It’s been a rough couple of weeks for Mr. and Mrs. Stack.
True fact: Fallen Fox News personality spent an early portion of his career right here in NEPA, at WNEP, channel 16.
This week’s conviction of Eric Frein for the murder of Pennsylvania State Police Trooper Bryon Dickson came hardly as a surprise. Through his own words and actions, Frein’s guilt was nearly a foregone conclusion.
It seems that Scranton has engaged in a scattershot effort to assess and collect rental fees of homeowners, many of whom are not, in fact, landlords. The problem (aside from the city’s well-earned reputation for incompetence) mainly centers on Scranton’s use of Lackawanna County’s nearly half-century-old property assessment as a basis for which residents received the notices. The rental-fee mess will sort itself out in time, but the episode provides yet another reason why the county needs to perform a reassessment. Otherwise, episodes like this will continue to occur.
Two bills are working their ways through the state legislature that obstruct the public’s right to know pertinent details about their local and state police forces. House Bill 27 would make it a misdemeanor to reveal the name of an officer involved in a shooting or arrest that resulted in injury or death. Senate Bill 560, meanwhile, would make it far more difficult for the public to have access to video and audio recordings captured by an officer’s bodycam. Further, it would not require an officer to notify a citizen that they are being recorded, and would allow recordings to be made inside one’s home.
Stories of Pennsylvania Lt. Gov. Mike Stack’s recent problems with interpersonal employee relations caught many folks by surprise. For starters: we have a lieutenant governor?
One of our own — 10th District U.S. Representative Tom Marino — has been selected to join the the raft of plutocrats and science-deniers composing the Trump administration. As payoff for coming out early in his support for Trump, Marino reportedly is in line to become the next federal “drug czar.” Considering U.S, Attorney-General Jeff Sessions’ retrograde plan to restart “the war on drugs,” Marino likely will find himself with his hands full and in the spotlight.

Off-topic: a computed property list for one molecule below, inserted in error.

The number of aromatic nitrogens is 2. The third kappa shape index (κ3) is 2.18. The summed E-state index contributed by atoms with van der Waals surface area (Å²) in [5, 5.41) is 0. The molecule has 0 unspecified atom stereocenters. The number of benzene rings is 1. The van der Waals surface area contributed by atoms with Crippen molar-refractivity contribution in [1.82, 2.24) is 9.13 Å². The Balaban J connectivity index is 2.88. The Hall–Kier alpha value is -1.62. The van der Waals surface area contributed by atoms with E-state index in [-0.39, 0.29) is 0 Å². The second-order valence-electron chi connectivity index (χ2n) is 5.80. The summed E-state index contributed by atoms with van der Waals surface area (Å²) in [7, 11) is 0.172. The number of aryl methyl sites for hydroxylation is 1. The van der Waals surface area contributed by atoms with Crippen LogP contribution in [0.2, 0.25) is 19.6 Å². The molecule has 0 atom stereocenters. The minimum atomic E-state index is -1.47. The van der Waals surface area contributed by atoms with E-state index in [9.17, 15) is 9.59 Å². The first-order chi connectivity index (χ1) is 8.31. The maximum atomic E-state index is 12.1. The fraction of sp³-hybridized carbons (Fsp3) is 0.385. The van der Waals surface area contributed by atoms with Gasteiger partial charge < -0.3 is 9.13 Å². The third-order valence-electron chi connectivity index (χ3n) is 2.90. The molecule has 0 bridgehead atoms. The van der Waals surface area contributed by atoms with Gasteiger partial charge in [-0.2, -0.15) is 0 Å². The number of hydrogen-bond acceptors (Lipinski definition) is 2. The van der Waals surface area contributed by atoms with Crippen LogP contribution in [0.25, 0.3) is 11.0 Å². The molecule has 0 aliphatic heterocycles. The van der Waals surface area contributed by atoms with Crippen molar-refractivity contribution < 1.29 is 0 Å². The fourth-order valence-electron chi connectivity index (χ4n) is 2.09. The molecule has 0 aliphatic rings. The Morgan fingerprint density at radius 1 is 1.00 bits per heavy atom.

Meanwhile, news of his plan to leave his office will come as a complete surprise to constituents who have tried for months to corral the congressman into a town hall meeting and explain himself and his positions. It seems Marino was rarely if ever in his office.
Lackawanna County Commissioner Jerry Notarianni’s legal quest to be granted minority-member status hit another snag this week. His choice of words following the court decision laid bare the political infighting and resentment that’s been a hallmark of the board recently.
Pennsylvania American Water Company has lifted its boil-water advisory, put in place following a water main break in Dunmore that affected roughly 50,000 customers. Meanwhile, the Scranton School District’s own problems continue to boil.
Deaths from drug overdoses — fueled in part by the explosion in opioid abuse — have increased steadily over the past few years in Lackawanna County.
Gerrymandering — wherein the political party in power draws district lines that will preserve said power — is a game as old as politics itself. “Both sides do it” is a common excuse for this activity, and there’s merit to that. However, the situation has gotten completely out of hand in Pennsylvania. Despite the Democratic party’s clear lead in registered voters and routinely out-votes the GOP statewide in congressional elections, the GOP still holds 13 out of 18 congressional seats. This is the result our GOP-run state legislature drawing the congressional districts in a manner that guarantees such an outcome. Democrats are concentrated in a few districts, while the GOP manages to win districts that are remarkable if only for their bizarre and even comical appearance.